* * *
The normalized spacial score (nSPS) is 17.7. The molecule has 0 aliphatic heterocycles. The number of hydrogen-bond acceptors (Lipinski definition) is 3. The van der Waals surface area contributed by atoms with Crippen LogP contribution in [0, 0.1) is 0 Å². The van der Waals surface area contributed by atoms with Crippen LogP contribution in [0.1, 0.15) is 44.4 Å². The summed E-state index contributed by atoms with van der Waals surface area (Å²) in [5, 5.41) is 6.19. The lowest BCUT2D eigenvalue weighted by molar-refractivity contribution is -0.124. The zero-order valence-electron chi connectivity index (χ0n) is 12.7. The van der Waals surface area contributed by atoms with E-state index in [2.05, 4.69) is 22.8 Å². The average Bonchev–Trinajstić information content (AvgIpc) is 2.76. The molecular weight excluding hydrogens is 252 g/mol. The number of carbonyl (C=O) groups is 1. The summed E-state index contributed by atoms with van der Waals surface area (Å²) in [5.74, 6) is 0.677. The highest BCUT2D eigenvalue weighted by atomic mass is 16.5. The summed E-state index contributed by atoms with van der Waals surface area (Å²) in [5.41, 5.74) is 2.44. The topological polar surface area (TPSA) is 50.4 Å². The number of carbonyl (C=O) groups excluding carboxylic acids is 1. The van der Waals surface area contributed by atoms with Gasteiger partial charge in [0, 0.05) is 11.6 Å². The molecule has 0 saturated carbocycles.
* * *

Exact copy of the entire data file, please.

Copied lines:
The normalized spacial score (nSPS) is 17.7. The molecule has 0 aliphatic heterocycles. The number of hydrogen-bond acceptors (Lipinski definition) is 3. The van der Waals surface area contributed by atoms with Crippen LogP contribution in [0, 0.1) is 0 Å². The van der Waals surface area contributed by atoms with Crippen LogP contribution in [0.1, 0.15) is 44.4 Å². The summed E-state index contributed by atoms with van der Waals surface area (Å²) in [5, 5.41) is 6.19. The lowest BCUT2D eigenvalue weighted by molar-refractivity contribution is -0.124. The zero-order valence-electron chi connectivity index (χ0n) is 12.7. The van der Waals surface area contributed by atoms with E-state index in [2.05, 4.69) is 22.8 Å². The average Bonchev–Trinajstić information content (AvgIpc) is 2.76. The molecular weight excluding hydrogens is 252 g/mol. The number of carbonyl (C=O) groups is 1. The summed E-state index contributed by atoms with van der Waals surface area (Å²) in [5.74, 6) is 0.677. The highest BCUT2D eigenvalue weighted by atomic mass is 16.5. The summed E-state index contributed by atoms with van der Waals surface area (Å²) in [5.41, 5.74) is 2.44. The topological polar surface area (TPSA) is 50.4 Å². The number of carbonyl (C=O) groups excluding carboxylic acids is 1. The van der Waals surface area contributed by atoms with Gasteiger partial charge in [0, 0.05) is 11.6 Å². The molecule has 0 saturated carbocycles.